• Cleo Crunelle
  • TC DE WIT
  • K de Bruin
  • Ruud M Ramakers
  • F van der Have
  • FJ BEEKMAN
  • W. Van Den Brink
  • J Booij
INTRODUCTION:

Ex vivo storage phosphor imaging rat studies reported increased brain dopamine D2/3 receptor (DRD2/3) availability following treatment with varenicline, a nicotinergic drug. However, ex vivo studies can only be performed using cross-sectional designs. Small-animal imaging offers the opportunity to perform serial assessments. We evaluated whether high-resolution pinhole single photon emission computed tomography (SPECT) imaging in rats was able to reproduce previous ex vivo findings.

METHODS:

Rats were imaged for baseline striatal DRD2/3 availability using ultra-high-resolution pinhole SPECT (U-SPECT-II) and [123I]IBZM as a radiotracer, and randomized to varenicline (n=7; 2 mg/kg) or saline (n=7). Following 2 weeks of treatment, a second scan was acquired.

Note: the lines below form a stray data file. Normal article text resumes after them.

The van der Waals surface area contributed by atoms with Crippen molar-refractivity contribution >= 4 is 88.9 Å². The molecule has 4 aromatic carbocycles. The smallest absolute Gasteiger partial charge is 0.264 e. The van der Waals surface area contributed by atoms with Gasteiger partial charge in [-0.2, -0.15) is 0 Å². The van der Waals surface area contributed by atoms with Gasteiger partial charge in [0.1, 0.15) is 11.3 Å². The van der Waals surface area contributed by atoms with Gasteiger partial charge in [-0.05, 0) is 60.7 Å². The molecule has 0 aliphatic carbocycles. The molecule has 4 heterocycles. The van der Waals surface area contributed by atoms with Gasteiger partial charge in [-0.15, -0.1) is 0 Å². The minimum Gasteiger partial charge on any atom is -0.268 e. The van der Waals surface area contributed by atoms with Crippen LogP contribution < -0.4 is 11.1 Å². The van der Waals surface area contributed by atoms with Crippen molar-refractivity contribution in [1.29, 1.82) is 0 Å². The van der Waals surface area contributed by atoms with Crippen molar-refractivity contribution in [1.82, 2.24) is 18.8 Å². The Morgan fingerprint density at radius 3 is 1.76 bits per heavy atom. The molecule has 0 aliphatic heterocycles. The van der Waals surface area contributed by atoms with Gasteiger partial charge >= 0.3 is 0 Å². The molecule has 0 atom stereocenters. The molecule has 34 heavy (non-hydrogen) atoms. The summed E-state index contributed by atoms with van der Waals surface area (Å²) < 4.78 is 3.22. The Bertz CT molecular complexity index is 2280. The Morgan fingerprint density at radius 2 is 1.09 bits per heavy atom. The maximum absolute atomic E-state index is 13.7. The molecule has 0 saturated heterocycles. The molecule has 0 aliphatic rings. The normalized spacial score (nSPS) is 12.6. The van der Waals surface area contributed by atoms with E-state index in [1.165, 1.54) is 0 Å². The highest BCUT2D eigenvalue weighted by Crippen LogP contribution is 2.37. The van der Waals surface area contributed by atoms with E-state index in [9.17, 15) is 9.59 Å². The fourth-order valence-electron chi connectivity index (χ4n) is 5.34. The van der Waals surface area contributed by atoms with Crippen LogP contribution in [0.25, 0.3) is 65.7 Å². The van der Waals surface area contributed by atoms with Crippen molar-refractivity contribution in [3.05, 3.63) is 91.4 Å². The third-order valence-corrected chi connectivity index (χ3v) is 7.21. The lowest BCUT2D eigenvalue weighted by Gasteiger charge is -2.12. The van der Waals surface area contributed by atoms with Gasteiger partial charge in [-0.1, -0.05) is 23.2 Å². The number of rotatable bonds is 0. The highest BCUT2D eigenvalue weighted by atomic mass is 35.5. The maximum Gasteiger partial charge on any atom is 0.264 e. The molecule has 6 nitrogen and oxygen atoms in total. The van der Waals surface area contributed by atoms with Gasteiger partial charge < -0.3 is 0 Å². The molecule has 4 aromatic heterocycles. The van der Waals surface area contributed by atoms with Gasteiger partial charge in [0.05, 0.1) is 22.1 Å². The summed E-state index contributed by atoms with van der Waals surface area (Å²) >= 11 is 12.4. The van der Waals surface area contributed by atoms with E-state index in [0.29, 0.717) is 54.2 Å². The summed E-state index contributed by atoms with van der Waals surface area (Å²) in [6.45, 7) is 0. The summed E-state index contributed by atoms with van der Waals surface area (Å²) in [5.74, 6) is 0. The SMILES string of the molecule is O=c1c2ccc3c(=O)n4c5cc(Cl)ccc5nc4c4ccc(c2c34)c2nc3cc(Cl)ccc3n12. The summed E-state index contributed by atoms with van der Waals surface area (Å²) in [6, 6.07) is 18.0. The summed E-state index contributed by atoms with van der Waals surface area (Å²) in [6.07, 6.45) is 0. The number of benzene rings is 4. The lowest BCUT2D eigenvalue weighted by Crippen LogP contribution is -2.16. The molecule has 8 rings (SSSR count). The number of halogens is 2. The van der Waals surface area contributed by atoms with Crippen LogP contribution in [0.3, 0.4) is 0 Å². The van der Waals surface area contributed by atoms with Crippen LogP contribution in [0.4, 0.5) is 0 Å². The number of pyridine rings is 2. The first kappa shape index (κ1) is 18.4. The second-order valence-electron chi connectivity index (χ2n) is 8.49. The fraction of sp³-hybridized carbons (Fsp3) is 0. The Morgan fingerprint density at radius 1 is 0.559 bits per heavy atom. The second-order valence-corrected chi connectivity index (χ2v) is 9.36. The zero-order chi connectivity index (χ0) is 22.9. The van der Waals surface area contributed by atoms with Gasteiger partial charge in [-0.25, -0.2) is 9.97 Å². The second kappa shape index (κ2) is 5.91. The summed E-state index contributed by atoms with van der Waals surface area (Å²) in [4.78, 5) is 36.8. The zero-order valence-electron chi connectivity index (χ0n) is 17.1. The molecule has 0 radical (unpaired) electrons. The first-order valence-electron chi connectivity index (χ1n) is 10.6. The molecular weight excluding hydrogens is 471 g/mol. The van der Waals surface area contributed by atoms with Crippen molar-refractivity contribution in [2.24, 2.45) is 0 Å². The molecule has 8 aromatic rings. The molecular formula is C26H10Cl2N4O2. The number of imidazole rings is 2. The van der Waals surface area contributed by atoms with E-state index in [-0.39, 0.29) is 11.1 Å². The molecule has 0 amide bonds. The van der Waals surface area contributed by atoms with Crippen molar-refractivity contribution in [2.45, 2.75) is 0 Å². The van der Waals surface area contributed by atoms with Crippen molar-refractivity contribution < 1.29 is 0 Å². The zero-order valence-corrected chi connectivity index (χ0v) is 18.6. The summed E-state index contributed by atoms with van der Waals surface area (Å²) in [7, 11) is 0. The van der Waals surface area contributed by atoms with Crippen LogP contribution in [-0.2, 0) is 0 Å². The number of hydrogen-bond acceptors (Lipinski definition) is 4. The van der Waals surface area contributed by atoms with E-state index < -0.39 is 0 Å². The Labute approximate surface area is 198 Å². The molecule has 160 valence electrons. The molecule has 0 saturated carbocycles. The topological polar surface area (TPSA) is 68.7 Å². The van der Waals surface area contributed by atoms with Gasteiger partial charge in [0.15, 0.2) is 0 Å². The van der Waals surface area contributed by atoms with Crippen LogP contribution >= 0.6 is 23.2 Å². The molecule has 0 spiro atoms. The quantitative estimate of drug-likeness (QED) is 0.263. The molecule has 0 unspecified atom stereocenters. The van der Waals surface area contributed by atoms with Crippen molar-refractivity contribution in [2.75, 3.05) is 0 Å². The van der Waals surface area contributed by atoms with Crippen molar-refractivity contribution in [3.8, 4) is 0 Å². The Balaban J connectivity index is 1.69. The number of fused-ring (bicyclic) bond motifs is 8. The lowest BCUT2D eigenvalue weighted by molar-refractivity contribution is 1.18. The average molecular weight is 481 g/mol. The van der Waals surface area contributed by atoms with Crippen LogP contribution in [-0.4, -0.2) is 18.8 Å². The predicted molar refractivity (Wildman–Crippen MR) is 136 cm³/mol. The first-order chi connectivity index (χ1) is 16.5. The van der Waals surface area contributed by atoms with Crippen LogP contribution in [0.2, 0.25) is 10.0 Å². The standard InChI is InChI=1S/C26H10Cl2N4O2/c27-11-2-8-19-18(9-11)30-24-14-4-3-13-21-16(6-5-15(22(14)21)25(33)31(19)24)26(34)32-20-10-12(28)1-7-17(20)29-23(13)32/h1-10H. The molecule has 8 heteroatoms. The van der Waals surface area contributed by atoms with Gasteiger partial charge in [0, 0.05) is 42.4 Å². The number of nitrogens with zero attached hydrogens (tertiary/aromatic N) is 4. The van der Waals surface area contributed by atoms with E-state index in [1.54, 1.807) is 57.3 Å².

RESULTS:

Significantly increased striatal DRD2/3 availability was found following varenicline treatment compared to saline (time⁎treatment effect): posttreatment difference in binding potential between groups corrected for initial baseline differences was 2.039 (P=.022), indicating a large effect size (d=1.48).

CONCLUSIONS:

Ultra-high-resolution pinhole SPECT can be used to assess varenicline-induced changes in DRD2/3 availability in small laboratory animals over time. Future small-animal studies should include imaging techniques to enable repeated within-subjects measurements and reduce the amount of animals.
Original languageEnglish
Pages (from-to)640-644
Number of pages5
JournalNuclear Medicine & Biology
Volume39
Issue number5
DOIs
Publication statusPublished - 2011

ID: 49996315